War crimes are a barbaric byproduct of conflict and combat. In an era of near incessant news coverage, the phrase has become a catch-all for heinous acts committed by soldiers and contractors in military theatres across the globe.
Officially defined by the United Nations as “violations of international humanitarian law (treaty or customary law) that incur individual criminal responsibility under international law,” during the almost four months of Russia’s full-scale invasion of Ukraine an unfathomable number of accusations have been levied against the terrorist intruders.
While the war continues, and the toll of the terrorism mounts, Ukrainian authorities have begun a full-scale investigation into the multitude of reports by the civilian population in Ukraine against members of the Russian Army.
The nascent stages of this undertaking have already seen several convictions including one 21-year-old soldier found guilty of murdering an unarmed civilian along with two other soldiers who were each sentenced to almost 12 years in prison for opening artillery fire on nonmilitary targets. Cases have been opened in at least 80 more incidents.
As part of the process, investigators from around the globe have been brought to Ukraine to work with the local and national authorities.
After joining war crimes prosecutors on scene in Kharkiv in May, LGBTQ Nation traveled to the city of Sumy for two days of conversations with Tim M., an investigator brought in from the United States to help prosecute the atrocities.
Known online as “Captain Peg Leg,” for both his military advisory role in Ukraine and a prosthetic limb, Peg Leg has an extensive history of tracking human traffickers across the globe, specifically those victims who have been taken from Eastern Europe and former areas of the Soviet Union.
Taking a seat at a stout wooden table next to a placid river in the formerly occupied city, Peg Leg began by briefly explaining how he ended up talking to us just down the road from Russia.
“As you know, I spent significant time going in and out of certain countries where young women, including women of Slavic origin, are highly valued and looked at as nothing but commodities. This put me in direct contact with many consulate and embassy officials, including those from Ukraine. When the war broke out, I told some of my friends in the government, just tell me what you need, tell me how can I help, and now here I am.”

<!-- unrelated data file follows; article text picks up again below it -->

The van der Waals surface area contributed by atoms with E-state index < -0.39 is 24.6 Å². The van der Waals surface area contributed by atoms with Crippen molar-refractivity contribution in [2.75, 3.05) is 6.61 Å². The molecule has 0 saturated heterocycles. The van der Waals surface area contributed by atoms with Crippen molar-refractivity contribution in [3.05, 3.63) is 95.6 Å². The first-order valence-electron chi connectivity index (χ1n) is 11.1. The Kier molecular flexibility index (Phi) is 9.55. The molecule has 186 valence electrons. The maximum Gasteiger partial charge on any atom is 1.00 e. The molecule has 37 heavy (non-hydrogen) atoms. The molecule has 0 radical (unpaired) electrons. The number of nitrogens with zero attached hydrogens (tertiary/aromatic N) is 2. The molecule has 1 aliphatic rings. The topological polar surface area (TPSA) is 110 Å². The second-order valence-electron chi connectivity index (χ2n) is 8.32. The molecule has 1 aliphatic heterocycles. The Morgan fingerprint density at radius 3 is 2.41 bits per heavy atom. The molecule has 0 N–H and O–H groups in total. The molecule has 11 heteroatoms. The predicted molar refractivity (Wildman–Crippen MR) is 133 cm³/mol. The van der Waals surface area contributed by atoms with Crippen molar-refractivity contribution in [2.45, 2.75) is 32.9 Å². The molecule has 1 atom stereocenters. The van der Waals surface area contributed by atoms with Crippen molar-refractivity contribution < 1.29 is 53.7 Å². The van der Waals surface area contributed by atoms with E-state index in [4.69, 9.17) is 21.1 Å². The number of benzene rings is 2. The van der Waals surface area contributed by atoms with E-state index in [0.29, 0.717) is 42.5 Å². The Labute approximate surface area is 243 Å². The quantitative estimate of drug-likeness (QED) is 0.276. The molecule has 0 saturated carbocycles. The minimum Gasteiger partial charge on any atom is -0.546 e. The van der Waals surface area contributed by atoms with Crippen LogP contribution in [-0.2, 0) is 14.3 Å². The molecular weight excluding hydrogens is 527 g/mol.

After pausing to take a call from an officer in the Sumy Territorial Defense, Peg Leg expounded on what he was already seeing on the ground.
“Without giving away specifics that could compromise the integrity of any investigation, it is much worse than people can imagine in the United States. We have video, we have eyewitness accounts, we have evidence and this is the type of stuff that would be front page news across every newspaper if it happened on some random Saturday night in Las Vegas.”
When asked specifically what the readers of LGBTQ Nation needed to know about what was happening on the ground, Peg Leg broached one issue specifically that is both underreported and severely traumatic no matter where it occurs.
“Let’s talk about a couple of issues that may be of interest to your publication. Male-on-male rape and plans to hunt down and execute gays, lesbians, and anyone different.”
Pushing back against the idea that male-on-male sexual violence is a queer phenomenon, Peg Leg acknowledged that rape is about power and humiliation, not sexuality, “however we know culturally, we know from intel reports, we know from field work that the Russians find homosexuality utterly abhorrent, and against the laws of nature. And so, part of what we have found in the case of male victims of sexual assault, and we have found numerous instances of this, and the cases of rape by men against other men, is that it is driven by the common factors found in every rape but also this sense of subjugating an entire nation because of their so-called western values. These soldiers are psychotic, these soldiers think they are defending culture and religion, while in fact, they are committing crimes that deserve life in prison or worse.”
When asked what he had seen specific to crimes against LGBTQ Ukrainians, Peg Leg discussed the ongoing risk to the community as a whole, inside the larger Russian war effort.
“From just what I have seen, there is a vile anti-gay agenda, which has included desires and plans to, and how do I put this nicely, to castrate and kill gay men. I’d almost, almost call it a hunt in one of the situations I’m aware of, and what I’ve been briefed on, and what we are trying to do, is destigmatize the fear out of being gay, out of being lesbian, so they aren’t afraid of speaking to Ukrainian authorities as witnesses.”
As Peg Leg finished issuing that warning, the young officer who called earlier swung by the hotel to pick him up.
Peg Leg, who was also asked to consult on urban combat planning by the regional administration during his stay in Sumy, completed our interview the following morning after having paused it to conduct field exercises, including criminal evidence retrieval.
“The war is real here, in every part of the country. And crime is part of the war. Whether it is attacking civilians with chemicals, bombs, or acid, it is happening and the bad guys will be prosecuted no matter who they maim, kill, or torture, and I want this message to be very clear, this includes finding justice for every person in Ukraine no matter what gender, no matter who they are sleeping with, just have your readers understand no matter what, we will get justice.”